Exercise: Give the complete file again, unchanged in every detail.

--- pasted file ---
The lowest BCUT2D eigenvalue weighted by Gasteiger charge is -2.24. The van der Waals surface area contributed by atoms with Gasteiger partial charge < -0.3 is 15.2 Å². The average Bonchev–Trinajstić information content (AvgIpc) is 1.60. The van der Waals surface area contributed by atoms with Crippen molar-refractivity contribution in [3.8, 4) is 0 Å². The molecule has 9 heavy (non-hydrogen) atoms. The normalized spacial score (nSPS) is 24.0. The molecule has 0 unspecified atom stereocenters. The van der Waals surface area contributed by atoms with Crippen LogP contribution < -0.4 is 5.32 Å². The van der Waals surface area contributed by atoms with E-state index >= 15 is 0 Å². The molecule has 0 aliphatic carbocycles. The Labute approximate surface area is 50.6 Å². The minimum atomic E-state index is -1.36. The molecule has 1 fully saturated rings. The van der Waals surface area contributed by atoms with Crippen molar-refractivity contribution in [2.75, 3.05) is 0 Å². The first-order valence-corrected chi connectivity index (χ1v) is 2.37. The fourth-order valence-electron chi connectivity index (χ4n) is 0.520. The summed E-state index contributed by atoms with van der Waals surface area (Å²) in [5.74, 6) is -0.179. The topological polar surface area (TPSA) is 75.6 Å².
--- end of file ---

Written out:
The lowest BCUT2D eigenvalue weighted by Gasteiger charge is -2.24. The van der Waals surface area contributed by atoms with Gasteiger partial charge < -0.3 is 15.2 Å². The average Bonchev–Trinajstić information content (AvgIpc) is 1.60. The van der Waals surface area contributed by atoms with Crippen molar-refractivity contribution in [3.8, 4) is 0 Å². The molecule has 9 heavy (non-hydrogen) atoms. The normalized spacial score (nSPS) is 24.0. The molecule has 0 unspecified atom stereocenters. The van der Waals surface area contributed by atoms with Crippen LogP contribution < -0.4 is 5.32 Å². The van der Waals surface area contributed by atoms with E-state index >= 15 is 0 Å². The molecule has 0 aliphatic carbocycles. The Labute approximate surface area is 50.6 Å². The minimum atomic E-state index is -1.36. The molecule has 1 fully saturated rings. The van der Waals surface area contributed by atoms with Crippen molar-refractivity contribution in [2.75, 3.05) is 0 Å². The first-order valence-corrected chi connectivity index (χ1v) is 2.37. The fourth-order valence-electron chi connectivity index (χ4n) is 0.520. The summed E-state index contributed by atoms with van der Waals surface area (Å²) in [5.74, 6) is -0.179. The topological polar surface area (TPSA) is 75.6 Å².